We’re not doing very well keeping our conversations reasonably quiet, and the woman in charge of our sleeper car is agitated. She looks down the hallway every few minutes and tries to hush us. We are momentarily less noisy, but quickly our talk and laughter rise to the same unacceptable level. We are spilling out into the hallway and changing rooms often to join other groups. We are not trying to be disrespectful and we’re not sure if anyone else is within earshot of our joyous ruckus anyway. Many things in Russian culture are new to us, including customs and behavior on passenger trains.
A short six hours ago we left the orphanage. This is the surreal part of the journey. Until we begin the final walk down the hallway to the series of heavily dented thick metal doors that serve as the main entrance to the large institutional building that can house more than 100 orphans, life during this week in our Russian home consists of a nonstop series of activities and assemblies and performances and quiet times with the children. We are a window into a part of life that they need to know, one in which they were created, each with their unique talents and personalities perfectly fit for a purpose that they must find. We are not here to give them answers because we do not have them. It is pure coincidence that they are who they are, shaped by a hand far beyond our understanding.
Love comes in many forms. Our basic instincts equip us to survive, but love is not necessary to survive. Love brings happiness and comfort, hope and joy, dreams and confidence. Without love, life is mechanical. For some of us, it has taken our entire lives to learn how to begin to love selflessly. No amount of time will bring us the answers to what has just happened over the past seven days. Witnessing love in its rawest form is more than anyone will ever be able to comprehend, but we try to recall events and occurrences that happened with improbable regularity. We continue making our way to the yet unseen children and caregivers lining our way from outside the front door, down the long icy walkway to our waiting bus. And then we are out into the snowy cold and gray day. Our weary team of travelers and interpreters makes slow progress as we speak with each and every person, adult and child, caregiver and student, each and every one now part of our large family. We notice no one missing this time, even the older ones are celebrating the time we shared with them and the dramatic changes in all of our lives over the relatively short time together. Handshakes are no longer desired, but heartfelt hugs and heartfelt words. There is no doubt about the intersection in our lives now, not by any of us present in our Slobodskoy home.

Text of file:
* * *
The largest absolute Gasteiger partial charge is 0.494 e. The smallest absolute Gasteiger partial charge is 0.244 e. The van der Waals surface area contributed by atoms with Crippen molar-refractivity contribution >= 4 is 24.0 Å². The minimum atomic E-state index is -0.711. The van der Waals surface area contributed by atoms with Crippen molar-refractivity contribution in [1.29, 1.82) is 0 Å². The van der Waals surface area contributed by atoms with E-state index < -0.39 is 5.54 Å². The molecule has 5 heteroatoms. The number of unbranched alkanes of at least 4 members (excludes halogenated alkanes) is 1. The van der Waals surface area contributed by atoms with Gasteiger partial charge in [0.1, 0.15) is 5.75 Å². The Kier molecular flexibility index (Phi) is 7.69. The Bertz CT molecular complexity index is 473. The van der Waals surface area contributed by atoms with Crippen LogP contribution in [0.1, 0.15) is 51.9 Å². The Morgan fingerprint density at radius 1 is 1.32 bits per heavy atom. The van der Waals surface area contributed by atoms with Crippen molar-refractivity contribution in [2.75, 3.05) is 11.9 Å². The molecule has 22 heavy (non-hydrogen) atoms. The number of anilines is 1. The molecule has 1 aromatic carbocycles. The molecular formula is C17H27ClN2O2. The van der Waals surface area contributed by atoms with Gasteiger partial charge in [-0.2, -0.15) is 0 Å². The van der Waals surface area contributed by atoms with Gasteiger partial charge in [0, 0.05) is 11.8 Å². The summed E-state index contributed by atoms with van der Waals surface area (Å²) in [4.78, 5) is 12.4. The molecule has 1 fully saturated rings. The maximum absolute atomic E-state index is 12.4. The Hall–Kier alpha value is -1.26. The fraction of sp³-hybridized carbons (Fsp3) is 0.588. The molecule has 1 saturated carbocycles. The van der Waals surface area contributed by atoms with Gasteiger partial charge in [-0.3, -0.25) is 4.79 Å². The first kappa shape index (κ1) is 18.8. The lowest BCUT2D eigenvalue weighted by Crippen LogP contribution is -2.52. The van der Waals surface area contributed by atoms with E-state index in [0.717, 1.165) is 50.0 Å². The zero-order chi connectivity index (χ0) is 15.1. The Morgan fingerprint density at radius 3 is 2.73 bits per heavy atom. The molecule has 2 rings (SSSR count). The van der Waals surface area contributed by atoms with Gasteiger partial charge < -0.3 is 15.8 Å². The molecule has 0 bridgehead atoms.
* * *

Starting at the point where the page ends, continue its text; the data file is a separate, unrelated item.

Language and nationality have no hold on a person’s soul. Our spirit to go out into the world and live our lives is undeniable. Our choice to travel halfway around the world to Slobodskoy is a testament to free will. It is our way of telling the children and their caregivers and our interpreters and translators and the charities that support this whole journey that without all of our conscious decisions to do something, there might be nothing. Not that nothing would happen, but the chance for the thing to happen that needs to happen cannot occur because we did not allow it to happen. All of us are making this decision, not just the ones traveling from America to Slobodskoy, but everyone involved, even the children themselves.
4 thoughts on “The Intersection of Free Will and Circumstance – by Robert N.”
An answer to prayer! John 17: 20-26
“My prayer is not for them alone. I pray also for those who will believe in me through their message, that all of them may be one, Father, just as you are in me and I am in you. May they also be in us so that the world may believe that you have sent me. I have given them the glory that you gave me, that they may be one as we are one— I in them and you in me—so that they may be brought to complete unity. Then the world will know that you sent me and have loved them even as you have loved me.
“Father, I want those you have given me to be with me where I am, and to see my glory, the glory you have given me because you loved me before the creation of the world.
“Righteous Father, though the world does not know you, I know you, and they know that you have sent me. I have made you known to them, and will continue to make you known in order that the love you have for me may be in them and that I myself may be in them.”
Thank you for sharing the many faces of love. Praising God for your loving, caring, and self-less witness at the orphanage. The community of believers is a powerful force! How your passage relating the joyful train reunion made me smile! – “It (love) always protects, always trusts, always hopes, always perseveres.” 1 Cor. 13:7
Every testimony I’ve heard or read from folks who have made the Slobodskoy trip echoes the thought that traveling there was absolutely something they were supposed to do, but you’ve captured the point that we have to act to put ourselves in those places where God wants to teach us and form us. Thanks for painting the picture so eloquently. I can see that very moving line of Russian friends saying goodbye and also the boisterous train ride where you’re all still so filled with the joy you’ve experienced again.
See you soon. Love,
This is the part of the journey that I find so hard. The difference between those children and the travelers is exactly what you are saying Robert, circumstance. There is no doubt though that God fills that orphanage. I still cry when I think about how overpowering it is there. You can feel Him everywhere.
The line that they formed so that each person could say goodbye was no doubt hard. But really it is not goodbye, but so long for now. Those children and caregivers are never far from our hearts.
Thanks for capturing the moment so well.